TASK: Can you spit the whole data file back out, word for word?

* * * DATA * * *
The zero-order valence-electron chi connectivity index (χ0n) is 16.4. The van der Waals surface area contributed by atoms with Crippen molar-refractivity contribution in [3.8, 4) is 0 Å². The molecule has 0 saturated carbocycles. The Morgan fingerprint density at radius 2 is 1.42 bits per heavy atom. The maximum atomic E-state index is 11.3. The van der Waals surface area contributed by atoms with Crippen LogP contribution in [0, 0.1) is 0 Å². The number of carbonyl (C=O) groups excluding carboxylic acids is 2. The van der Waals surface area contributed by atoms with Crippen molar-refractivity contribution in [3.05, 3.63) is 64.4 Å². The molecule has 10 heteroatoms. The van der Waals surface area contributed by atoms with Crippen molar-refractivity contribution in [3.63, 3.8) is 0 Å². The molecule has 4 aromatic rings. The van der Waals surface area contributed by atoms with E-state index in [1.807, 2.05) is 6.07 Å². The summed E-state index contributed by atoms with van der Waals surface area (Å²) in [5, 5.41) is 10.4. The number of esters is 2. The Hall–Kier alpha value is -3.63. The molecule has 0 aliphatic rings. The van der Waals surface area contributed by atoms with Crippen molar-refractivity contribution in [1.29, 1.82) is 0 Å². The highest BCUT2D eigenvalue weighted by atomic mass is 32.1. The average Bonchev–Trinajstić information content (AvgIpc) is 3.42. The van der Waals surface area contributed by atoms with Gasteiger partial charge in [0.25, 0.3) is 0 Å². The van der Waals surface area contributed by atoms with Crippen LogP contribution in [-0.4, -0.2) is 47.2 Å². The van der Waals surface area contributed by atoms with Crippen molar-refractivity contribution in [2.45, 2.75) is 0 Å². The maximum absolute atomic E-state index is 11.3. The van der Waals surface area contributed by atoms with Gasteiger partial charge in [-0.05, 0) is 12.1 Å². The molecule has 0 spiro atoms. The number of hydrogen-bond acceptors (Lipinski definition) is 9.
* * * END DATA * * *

The zero-order valence-electron chi connectivity index (χ0n) is 16.4. The van der Waals surface area contributed by atoms with Crippen molar-refractivity contribution in [3.8, 4) is 0 Å². The molecule has 0 saturated carbocycles. The Morgan fingerprint density at radius 2 is 1.42 bits per heavy atom. The maximum atomic E-state index is 11.3. The van der Waals surface area contributed by atoms with Crippen LogP contribution in [0, 0.1) is 0 Å². The number of carbonyl (C=O) groups excluding carboxylic acids is 2. The van der Waals surface area contributed by atoms with Crippen molar-refractivity contribution in [3.05, 3.63) is 64.4 Å². The molecule has 10 heteroatoms. The van der Waals surface area contributed by atoms with Crippen molar-refractivity contribution in [3.63, 3.8) is 0 Å². The molecule has 4 aromatic rings. The van der Waals surface area contributed by atoms with E-state index in [1.807, 2.05) is 6.07 Å². The summed E-state index contributed by atoms with van der Waals surface area (Å²) in [5, 5.41) is 10.4. The number of esters is 2. The Hall–Kier alpha value is -3.63. The molecule has 0 aliphatic rings. The van der Waals surface area contributed by atoms with Crippen molar-refractivity contribution in [1.29, 1.82) is 0 Å². The highest BCUT2D eigenvalue weighted by atomic mass is 32.1. The average Bonchev–Trinajstić information content (AvgIpc) is 3.42. The van der Waals surface area contributed by atoms with Gasteiger partial charge in [0.25, 0.3) is 0 Å². The van der Waals surface area contributed by atoms with Crippen LogP contribution in [-0.4, -0.2) is 47.2 Å². The van der Waals surface area contributed by atoms with Crippen molar-refractivity contribution in [2.45, 2.75) is 0 Å². The maximum absolute atomic E-state index is 11.3. The van der Waals surface area contributed by atoms with Gasteiger partial charge in [-0.05, 0) is 12.1 Å². The molecule has 0 spiro atoms. The number of hydrogen-bond acceptors (Lipinski definition) is 9.